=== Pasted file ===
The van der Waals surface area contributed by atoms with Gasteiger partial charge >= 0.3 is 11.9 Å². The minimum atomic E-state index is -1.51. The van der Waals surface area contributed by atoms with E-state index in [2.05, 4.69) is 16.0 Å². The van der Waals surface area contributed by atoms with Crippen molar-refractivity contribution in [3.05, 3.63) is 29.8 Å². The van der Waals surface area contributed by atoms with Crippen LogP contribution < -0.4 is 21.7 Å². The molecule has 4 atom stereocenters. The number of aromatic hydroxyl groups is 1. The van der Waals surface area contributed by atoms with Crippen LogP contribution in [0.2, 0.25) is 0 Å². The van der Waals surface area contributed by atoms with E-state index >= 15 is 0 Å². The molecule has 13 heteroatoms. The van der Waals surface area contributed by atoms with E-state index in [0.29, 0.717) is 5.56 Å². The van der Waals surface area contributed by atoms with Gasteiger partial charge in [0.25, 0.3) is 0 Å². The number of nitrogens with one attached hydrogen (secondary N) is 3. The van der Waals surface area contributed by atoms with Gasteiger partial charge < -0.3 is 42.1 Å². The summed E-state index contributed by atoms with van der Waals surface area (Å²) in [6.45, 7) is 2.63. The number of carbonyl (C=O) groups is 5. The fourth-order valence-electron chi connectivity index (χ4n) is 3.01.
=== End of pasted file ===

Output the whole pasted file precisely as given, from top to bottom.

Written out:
The van der Waals surface area contributed by atoms with Gasteiger partial charge >= 0.3 is 11.9 Å². The minimum atomic E-state index is -1.51. The van der Waals surface area contributed by atoms with E-state index in [2.05, 4.69) is 16.0 Å². The van der Waals surface area contributed by atoms with Crippen molar-refractivity contribution in [3.05, 3.63) is 29.8 Å². The van der Waals surface area contributed by atoms with Crippen LogP contribution < -0.4 is 21.7 Å². The molecule has 4 atom stereocenters. The number of aromatic hydroxyl groups is 1. The van der Waals surface area contributed by atoms with Crippen LogP contribution in [0.2, 0.25) is 0 Å². The van der Waals surface area contributed by atoms with E-state index >= 15 is 0 Å². The molecule has 13 heteroatoms. The van der Waals surface area contributed by atoms with E-state index in [0.29, 0.717) is 5.56 Å². The van der Waals surface area contributed by atoms with Gasteiger partial charge in [0.25, 0.3) is 0 Å². The number of nitrogens with one attached hydrogen (secondary N) is 3. The van der Waals surface area contributed by atoms with Gasteiger partial charge < -0.3 is 42.1 Å². The summed E-state index contributed by atoms with van der Waals surface area (Å²) in [6.45, 7) is 2.63. The number of carbonyl (C=O) groups is 5. The fourth-order valence-electron chi connectivity index (χ4n) is 3.01.